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OS X Businesses Operating Systems Apple

Watching Under The Hood Of Tiger's Spotlight 43

Posted by Hemos
from the looking-at-it dept.
jaketheitguy writes "Over at KernelThread.com, Amit Singh has released a commandline app called FSLogger for looking under the hood of Tiger's Spotlight. You can watch all kinds of filesystem changes going on in realtime. The utility apparently intercepts and displays filesystem change data as it goes out to Spotlight from the kernel. It even tells you which app is making the changes. Looks like Apple has included some pretty powerful API's in Tiger and there may be some othre really interesting uses of this API as mentioned on the app's page. I for one would really like to be able to tell if somebody changed ANY files on my system without my knowledge. I think you can do that with Singh's program, but how do you make sure somebody cannot disable the program?"
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Watching Under The Hood Of Tiger's Spotlight

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  • Two in a row? (Score:1, Offtopic)

    by jack_call (742032) *
    Although it's two different areas, isn't two articles on spotlight a little extreme?
    Come on Hemos, lets have a hattrick :-)

    and oh... I for one welcome our new Spotlight overlords
    • by Anonymous Coward
      First there always has been a program called /usr/bin/fs_usage which monitors file system access. Second is the story writer worried about someone altering his files or about spotlight. How spotlight functions has been the subject of many detailed articles. Any time you change a file, spotlight calls the appropriate indexing program and collects and stores the metadata. It is not going to alter the data fork of your document but the data has to get stored somewhere. So relax. this story is paranoid de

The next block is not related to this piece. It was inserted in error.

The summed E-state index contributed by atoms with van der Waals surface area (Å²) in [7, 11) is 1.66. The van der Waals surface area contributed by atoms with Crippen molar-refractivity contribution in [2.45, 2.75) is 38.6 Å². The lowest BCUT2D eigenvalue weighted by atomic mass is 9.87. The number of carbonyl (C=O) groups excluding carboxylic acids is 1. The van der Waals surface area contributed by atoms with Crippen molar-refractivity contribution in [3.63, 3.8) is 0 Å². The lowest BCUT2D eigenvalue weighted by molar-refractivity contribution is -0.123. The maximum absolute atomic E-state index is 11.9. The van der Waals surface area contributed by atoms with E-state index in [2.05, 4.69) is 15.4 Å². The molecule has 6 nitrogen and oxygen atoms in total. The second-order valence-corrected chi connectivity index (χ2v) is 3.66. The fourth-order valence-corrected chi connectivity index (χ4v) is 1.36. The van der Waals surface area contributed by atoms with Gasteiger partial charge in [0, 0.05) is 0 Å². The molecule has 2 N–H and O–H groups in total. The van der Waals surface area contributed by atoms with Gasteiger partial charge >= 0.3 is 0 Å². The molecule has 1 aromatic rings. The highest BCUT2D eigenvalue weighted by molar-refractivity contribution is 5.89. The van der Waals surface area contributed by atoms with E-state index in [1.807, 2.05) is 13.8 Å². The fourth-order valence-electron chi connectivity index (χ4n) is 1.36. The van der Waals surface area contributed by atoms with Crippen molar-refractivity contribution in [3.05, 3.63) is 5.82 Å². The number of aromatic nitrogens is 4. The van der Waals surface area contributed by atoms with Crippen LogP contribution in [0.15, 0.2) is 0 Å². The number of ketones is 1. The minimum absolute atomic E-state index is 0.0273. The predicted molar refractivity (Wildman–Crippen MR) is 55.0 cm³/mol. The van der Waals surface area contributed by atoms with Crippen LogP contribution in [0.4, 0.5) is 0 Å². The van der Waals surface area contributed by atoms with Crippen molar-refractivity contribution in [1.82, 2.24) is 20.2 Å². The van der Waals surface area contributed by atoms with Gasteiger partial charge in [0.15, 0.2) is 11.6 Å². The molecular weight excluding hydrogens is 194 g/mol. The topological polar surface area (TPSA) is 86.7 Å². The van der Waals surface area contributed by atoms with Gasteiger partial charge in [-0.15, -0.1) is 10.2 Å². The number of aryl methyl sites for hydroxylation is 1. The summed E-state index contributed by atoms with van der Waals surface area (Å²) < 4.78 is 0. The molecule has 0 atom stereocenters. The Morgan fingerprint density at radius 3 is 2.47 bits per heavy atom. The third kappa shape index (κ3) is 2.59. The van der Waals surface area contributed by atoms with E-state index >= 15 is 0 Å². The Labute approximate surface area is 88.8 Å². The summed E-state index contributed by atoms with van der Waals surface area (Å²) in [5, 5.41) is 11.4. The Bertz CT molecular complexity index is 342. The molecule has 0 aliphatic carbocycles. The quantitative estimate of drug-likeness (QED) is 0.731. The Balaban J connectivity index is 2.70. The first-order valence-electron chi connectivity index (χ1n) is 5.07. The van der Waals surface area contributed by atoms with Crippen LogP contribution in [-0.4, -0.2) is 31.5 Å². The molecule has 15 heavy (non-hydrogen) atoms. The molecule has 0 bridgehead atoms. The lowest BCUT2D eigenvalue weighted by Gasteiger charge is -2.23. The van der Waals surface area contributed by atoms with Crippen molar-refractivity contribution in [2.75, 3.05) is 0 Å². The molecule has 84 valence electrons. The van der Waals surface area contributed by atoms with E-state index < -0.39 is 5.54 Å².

• by duffbeer703 (177751) on Monday May 23, 2005 @07:18AM (#12610935)
    I used to be a lonely nerd, but thanks to Spotlight I can:

    - Run Faster
    - Jump Higher
    - Score with the chicks
    - Regrow lost hair!
    • Disclaimer: If any of these conditions persist for more than four hours, seek medical attention immediately.
    • Ask you doctor if "Spotlight" may be right for you!

      Possible side effects may include but are not limited to data loss, computer malfunction, loss of electricity, rugburn, high phone bills, cataracts, auto repossession, and in rare cases death and/or dismemberment and eternal damnation. Use only as directed.
  • It seems that the Spotlight is in the spotlight. Contrary to what I said [slashdot.org] before, the AC might have been right about Spotlight being overhyped in the extremes. It is overhyped to the max.
  • Recursion (Score:2, Funny)

    by dangitman (862676)
    Amit Singh has released a commandline app called FSLogger for looking under the hood of Tiger's Spotlight. You can watch all kinds of filesystem changes going on in realtime.

    So, this application would shine a spotlight on Spotlight? Is that anything like when you point a video camera at a monitor hooked up to the camera's output?

  • This has a lot of potential in the server market. Imagine an IDS that monitors certain files for changes and notifies the sysadmin immediately whenever a static file is updated. The system could have scheduled periods for upgrades, during which it doesn't send a thousand warnings to you, but other than that, it could monitor all disk activity at a low level without being subverted by e.g. changing the IDS's file hashes before it does its next check.

    Interesting idea.
    • Tripwire (Score:3, Informative)

      by @madeus (24818)
      Actually you can get this functionality already in a long standing Unix utility called Tripwire.

      http://www.tripwire.com/ [tripwire.com]
      http://sourceforge.net/projects/tripwire/ [sourceforge.net]

      There is even a Mac OS X version now it seems: